#29TIL about the highly lethal, hallucinogenic and terrifying effects from consuming the attractive flowers of the Brugmansia (aka angel tears) plant, including a documented case of a young man who amputated his own penis and tongue after drinking only one cup of Brugmansia tea
#30TIL Swedes have a national weekly eating plan. Thursdays are traditionally pancakes and split pea soup.
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#31TIL that the Icelandic government banned the stationing of black American soldiers in Iceland during the Cold War so as to "protect Icelandic women and preserve a homogenous national body". After pressure from the US military, the ban was eventually lifted in the late 1960s.
#32TIL 138 songs of Taylor Swift have entered the Billboard Hot 100, the all-time record for a female artist.
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#33TIL that Velociraptors were the size of a turkey in real life, not 2m (6 1⁄2 ft) tall as they were portrayed in Jurassic Park movie.
Image credits: kgcoder
#34TIL the watch made its migration from the pocket to the wrist during World War I, when soldiers were obligated to attach them to their arms for coordinated attacks, instead of fumbling in their pockets. Before then, the "bracelet watch" had mostly been regarded as a joke and "silly-a*s fad".
#35TIL city spiders are getting bigger, a study found that when spiders lived in urban areas they increased in size and had larger ovaries: Scientists have found increasing evidence that the selective pressures of city living are driving "physical and biological changes" in urban wildlife
#36TIL that Confederate soldier Willis Meadows survived a shot to the eye at the battle of Vicksburg. 58 years later, he randomly almost choked to death in his own home until he coughed up a 1 ounce bullet. It was the same one that lodged into his head years earlier.
Image credits: ahtaylor13
#37TIL a 25-barrel gun was used in an assassination attempt on the King of France in 1835. It fired over 400 projectiles at once and killed 18 people. The assassin was badly injured by exploding barrels, and tracked down by the trail of blood.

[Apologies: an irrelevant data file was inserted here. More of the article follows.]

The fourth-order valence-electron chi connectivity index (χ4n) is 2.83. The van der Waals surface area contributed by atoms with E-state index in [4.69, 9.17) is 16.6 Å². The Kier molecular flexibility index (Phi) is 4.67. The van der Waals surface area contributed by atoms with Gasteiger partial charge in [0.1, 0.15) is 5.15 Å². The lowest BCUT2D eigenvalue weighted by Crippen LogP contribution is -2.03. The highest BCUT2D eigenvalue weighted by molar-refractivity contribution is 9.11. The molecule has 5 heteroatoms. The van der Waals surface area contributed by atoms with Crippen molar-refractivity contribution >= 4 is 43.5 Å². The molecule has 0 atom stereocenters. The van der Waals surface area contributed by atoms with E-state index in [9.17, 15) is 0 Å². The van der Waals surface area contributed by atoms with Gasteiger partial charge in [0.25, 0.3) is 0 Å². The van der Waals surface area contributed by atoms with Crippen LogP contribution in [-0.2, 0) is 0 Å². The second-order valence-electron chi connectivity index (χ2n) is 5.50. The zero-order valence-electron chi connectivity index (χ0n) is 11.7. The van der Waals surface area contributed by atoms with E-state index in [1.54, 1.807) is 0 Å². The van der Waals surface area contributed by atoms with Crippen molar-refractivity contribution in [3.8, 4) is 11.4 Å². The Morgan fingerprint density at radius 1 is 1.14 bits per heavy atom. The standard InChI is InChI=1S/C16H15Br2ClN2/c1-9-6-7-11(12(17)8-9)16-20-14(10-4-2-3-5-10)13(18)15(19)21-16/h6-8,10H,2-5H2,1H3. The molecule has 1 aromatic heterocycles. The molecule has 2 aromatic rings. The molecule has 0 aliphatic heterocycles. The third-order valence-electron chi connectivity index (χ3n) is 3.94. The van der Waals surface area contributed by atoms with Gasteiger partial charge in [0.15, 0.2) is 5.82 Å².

#38TIL that when Hattie McDaniel became the first black person to win an Academy Award (for her performance in "Gone with the Wind") in 1940, she was seated at a segregated table at the side of the room
#39TIL that the transformation of common metals into gold, a seemingly impossible goal attempted by alchemists for centuries, is now entirely possible using either a nuclear reactor or a particle accelerator. However, the process is so expensive that it is functionally useless.
#40Frank Wills, the security guard who discovered the Watergate break-in that eventually led to the resignation of Richard Nixon, struggled with unemployment and poverty for the rest of his life. He died at age 52 of a brain tumour.
#41TIL Stephen Hawking found his Undergraduate work 'ridiculously easy' to the point where he was able to solve problems without looking at how others did it. Even his examiners realised that "they were talking to someone far cleverer than most of themselves".
#42TIL there is an abandoned McDonald’s floating on a barge in Canada. The Mcbarge has been closed for over 30 years
Image credits: throwawayanyr3321
#43TIL Texas A&M University offers a class on Texas Barbecue that teaches the history of BBQ, cooking methodology, flavorings and seasonings, and different types of BBQ. The class is offered in the fall and is held on Friday afternoons.
#44TIL that in 2004 at the Smithsonian, Walnut, a rare female White-Naped Crane, fell in love with a zoologist named Chris Crowe, who was able to rear her eggs without Walnut hurting other males. White-Naped Cranes are monogamous and stress easily so Chris must stay until he, or Walnut, dies.